I was fortunate to attend a virtual tour of Omaha recently courtesy of Visit Omaha and Omaha Steaks. I’ve certainly heard of both, but aside from that, I admit total ignorance. I learned Omaha is Nebraska’s largest city with a population of 900,000. It boasts the largest indoor rain forest in North America, the world’s largest indoor desert, a wealth of museums, most of them with free admission, and a vibrant music scene. It’s also a food lover’s Mecca.
The Reuben sandwich was invented there at Crescent Moon Alehouse. If you think you’re up to a challenge, order the Stellanator at Stella’s Hamburgers. With 6 patties, 6 fried eggs, 12 pieces of bacon, cheese, and peanut butter for starters, it weighs 4½ pounds and has a whopping 4,900 calories. Omaha is also home to some of the finest steakhouses on the planet and is at the forefront of the Farm to Fork movement.
Omaha has the nation’s largest livestock market, surpassing Chicago in 1955. In 1917, father and son Latvian immigrants JJ and BA Simon opened Table Supply Meat Company which became Omaha Steaks in 1966. The 5th generation of Simons now operates the business. The Simons are extremely philanthropic and donate generously to Omaha’s music and arts community.
The group of writers I joined watched three of Omaha’s finest chefs work their magic preparing steaks. We began with Chef Nick Strawhecker, owner/chef of Dante, which specializes in authentic wood-fired Neapolitan pizzas. His pizzas are in fact one of the few in the country certified by the government of Italy. Nick spent years in Italy and serves only Italian wines in his restaurant. He showed us how he approaches a steak and he selected a 20-ounce bone-in ribeye. He starts by “tempering” a steak, allowing it to come to room temperature for about two hours. He seasons the meat with generous amounts of fresh cracked black pepper and diamond crystal salt. He places the meat in a hot cast iron pan with olive oil seasoned side down and only then seasons the other side. He places the pan in an 800° wood-fire oven and removes it several minutes later. After allowing the meat to rest for at least five minutes, he slices it across the grain. Chef Nick makes tigelle, what he describes as a “love child” of English muffins and pita. He makes sandwiches with the sliced ribeye, adding condiments like Gorgonzola, chili aioli, house-made Kimchi, mustard, braised artichokes, chervil, dill, and morel mushrooms.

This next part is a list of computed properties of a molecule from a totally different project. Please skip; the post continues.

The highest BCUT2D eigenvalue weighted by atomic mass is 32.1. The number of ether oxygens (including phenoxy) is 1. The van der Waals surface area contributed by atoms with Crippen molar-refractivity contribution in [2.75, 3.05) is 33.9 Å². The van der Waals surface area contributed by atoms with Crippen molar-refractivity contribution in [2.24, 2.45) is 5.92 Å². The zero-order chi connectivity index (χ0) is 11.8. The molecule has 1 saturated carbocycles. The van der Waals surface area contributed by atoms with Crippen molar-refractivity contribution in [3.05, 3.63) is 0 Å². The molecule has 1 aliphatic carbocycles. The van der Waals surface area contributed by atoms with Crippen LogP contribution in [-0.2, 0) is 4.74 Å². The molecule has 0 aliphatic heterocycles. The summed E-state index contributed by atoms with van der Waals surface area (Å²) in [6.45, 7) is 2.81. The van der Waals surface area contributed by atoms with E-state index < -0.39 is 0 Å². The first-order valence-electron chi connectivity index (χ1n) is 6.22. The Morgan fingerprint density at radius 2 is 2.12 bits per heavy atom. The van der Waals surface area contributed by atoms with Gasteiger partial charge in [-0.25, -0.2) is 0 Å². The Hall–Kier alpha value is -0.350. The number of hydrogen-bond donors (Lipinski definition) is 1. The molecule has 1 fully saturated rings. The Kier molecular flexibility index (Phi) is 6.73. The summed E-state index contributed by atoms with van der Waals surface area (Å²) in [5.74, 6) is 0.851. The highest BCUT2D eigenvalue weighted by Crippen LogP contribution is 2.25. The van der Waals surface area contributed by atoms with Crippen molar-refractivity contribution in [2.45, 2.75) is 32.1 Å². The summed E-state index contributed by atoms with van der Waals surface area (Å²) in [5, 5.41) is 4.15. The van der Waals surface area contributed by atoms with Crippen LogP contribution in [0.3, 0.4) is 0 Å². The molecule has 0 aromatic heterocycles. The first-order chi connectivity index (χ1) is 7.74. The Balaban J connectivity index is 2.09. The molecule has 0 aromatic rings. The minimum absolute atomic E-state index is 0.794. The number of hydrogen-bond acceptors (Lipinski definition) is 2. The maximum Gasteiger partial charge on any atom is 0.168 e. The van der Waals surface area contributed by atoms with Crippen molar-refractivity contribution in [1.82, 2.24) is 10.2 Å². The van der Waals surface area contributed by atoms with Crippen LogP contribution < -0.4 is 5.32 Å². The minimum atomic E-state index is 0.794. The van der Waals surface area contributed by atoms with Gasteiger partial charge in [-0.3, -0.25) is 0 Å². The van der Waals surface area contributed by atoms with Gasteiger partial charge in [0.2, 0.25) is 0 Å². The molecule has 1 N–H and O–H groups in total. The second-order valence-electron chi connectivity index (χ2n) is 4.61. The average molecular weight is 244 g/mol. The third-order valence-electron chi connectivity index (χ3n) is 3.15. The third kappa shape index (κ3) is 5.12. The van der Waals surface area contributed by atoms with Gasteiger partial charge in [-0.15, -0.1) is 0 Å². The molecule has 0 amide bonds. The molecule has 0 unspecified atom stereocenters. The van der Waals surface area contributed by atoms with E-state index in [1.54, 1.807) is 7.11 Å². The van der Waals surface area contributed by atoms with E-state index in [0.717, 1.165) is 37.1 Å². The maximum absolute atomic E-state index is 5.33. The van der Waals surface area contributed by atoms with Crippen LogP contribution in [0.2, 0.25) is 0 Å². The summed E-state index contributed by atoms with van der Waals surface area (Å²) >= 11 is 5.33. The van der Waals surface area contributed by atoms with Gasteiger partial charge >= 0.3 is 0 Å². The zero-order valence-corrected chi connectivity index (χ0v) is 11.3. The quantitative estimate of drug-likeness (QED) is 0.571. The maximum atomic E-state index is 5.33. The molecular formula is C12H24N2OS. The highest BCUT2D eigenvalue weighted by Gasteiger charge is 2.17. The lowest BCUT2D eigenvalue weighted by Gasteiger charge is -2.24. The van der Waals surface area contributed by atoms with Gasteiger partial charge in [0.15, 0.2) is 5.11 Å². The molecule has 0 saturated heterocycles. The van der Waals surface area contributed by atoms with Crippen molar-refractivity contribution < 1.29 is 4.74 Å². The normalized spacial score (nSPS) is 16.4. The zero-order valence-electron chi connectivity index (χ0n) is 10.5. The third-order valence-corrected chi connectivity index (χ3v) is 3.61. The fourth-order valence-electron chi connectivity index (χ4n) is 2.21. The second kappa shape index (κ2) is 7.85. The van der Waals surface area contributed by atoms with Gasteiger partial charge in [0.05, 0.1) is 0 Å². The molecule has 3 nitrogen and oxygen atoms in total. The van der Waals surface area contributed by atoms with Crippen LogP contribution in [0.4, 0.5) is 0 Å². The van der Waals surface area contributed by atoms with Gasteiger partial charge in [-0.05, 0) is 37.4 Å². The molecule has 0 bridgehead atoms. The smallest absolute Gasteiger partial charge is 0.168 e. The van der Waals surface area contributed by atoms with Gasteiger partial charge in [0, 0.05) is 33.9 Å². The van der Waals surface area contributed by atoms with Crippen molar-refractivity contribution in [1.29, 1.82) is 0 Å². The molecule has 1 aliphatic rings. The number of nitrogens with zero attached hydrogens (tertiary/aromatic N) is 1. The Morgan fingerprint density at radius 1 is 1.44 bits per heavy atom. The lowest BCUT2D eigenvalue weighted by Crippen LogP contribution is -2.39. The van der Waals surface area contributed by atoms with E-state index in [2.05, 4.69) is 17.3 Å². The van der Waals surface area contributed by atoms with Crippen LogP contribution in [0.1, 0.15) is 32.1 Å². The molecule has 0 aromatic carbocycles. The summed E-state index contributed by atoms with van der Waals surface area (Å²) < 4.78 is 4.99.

Chef Jake Newton joined us next from V. Mertz, in the historic passageway of Omaha’s Old Market entertainment district. Cobblestone streets dotted with boutiques, antique emporiums, and local pubs set the Old Market apart. V. Mertz has been a fixture for 40 years, highlighting the best Nebraska has to offer. Chef Jake has an extensive background including training in Denver and Europe. He too chose a ribeye, but decided on a boneless cut. He starts with a dry steak, removing all excess moisture, then seasons it liberally with salt and cracked black pepper from above for better coverage. He uses canola oil because it has a hotter smoke point, and sears the steak on the hottest surface possible to obtain caramelization and a crust. He removes the steak from the heat and allows it to rest for at least five minutes so the external temperature cools below the internal temperature. He finishes the steak in a 450° oven for about five minutes and lets it rest for about 15 minutes before slicing it across the grain. He likes to serve it with a classic French peppercorn sauce, and a red potato salad with pickled veggies to cut the steak’s fattiness.
We concluded our steak lovers tour at The Kitchen Table. Chef Colin Duggan and his wife Jessica own this unique eatery where everything on the menu is seasonal. The couple spent time in San Francisco before planting roots in Omaha. You might munch on some of their renowned Snack Mix with popcorn, house bacon, and candied nuts. It’s been called highly addictive. Everything is made from scratch and they are known for their sandwiches made on house-made bread. Chef Colin chose a Teres Major steak, a cut I confess I’m unfamiliar with. It comes from the beef shoulder. After cutting off the silver skin, he decided to make three dishes: breakfast, lunch, and dinner all from the same cut. Using a very hot cast-iron skillet, he began by preparing steak and eggs. He used grilled pasilla peppers and fresh asparagus in the eggs, seasoning with oil after cooking to absorb the flavors. Lunch was a steak salad with their tasting spice, a blend of fennel, coriander, paprika, salt, and pepper. He adds sliced steak and pickled onions to green lettuce and dresses it with green goddess dressing minus the anchovies. To complete the culinary trifecta he prepared a jerk-spiced steak for dinner, with marinated tomatoes. Chef Colin likes to season his steak up to 12 hours in advance so the meat soaks in as much flavor as possible.
This visit truly opened my eyes. I can’t wait to pay a visit to Omaha. I’m also quite anxious to incorporate the chefs’ tips as I prepare a Private Reserve Crown Ribeye steak from Omaha Steaks. Each writer received a gift certificate to use the skills they learned in this virtual tour. I’ll share my results with you in the very near future.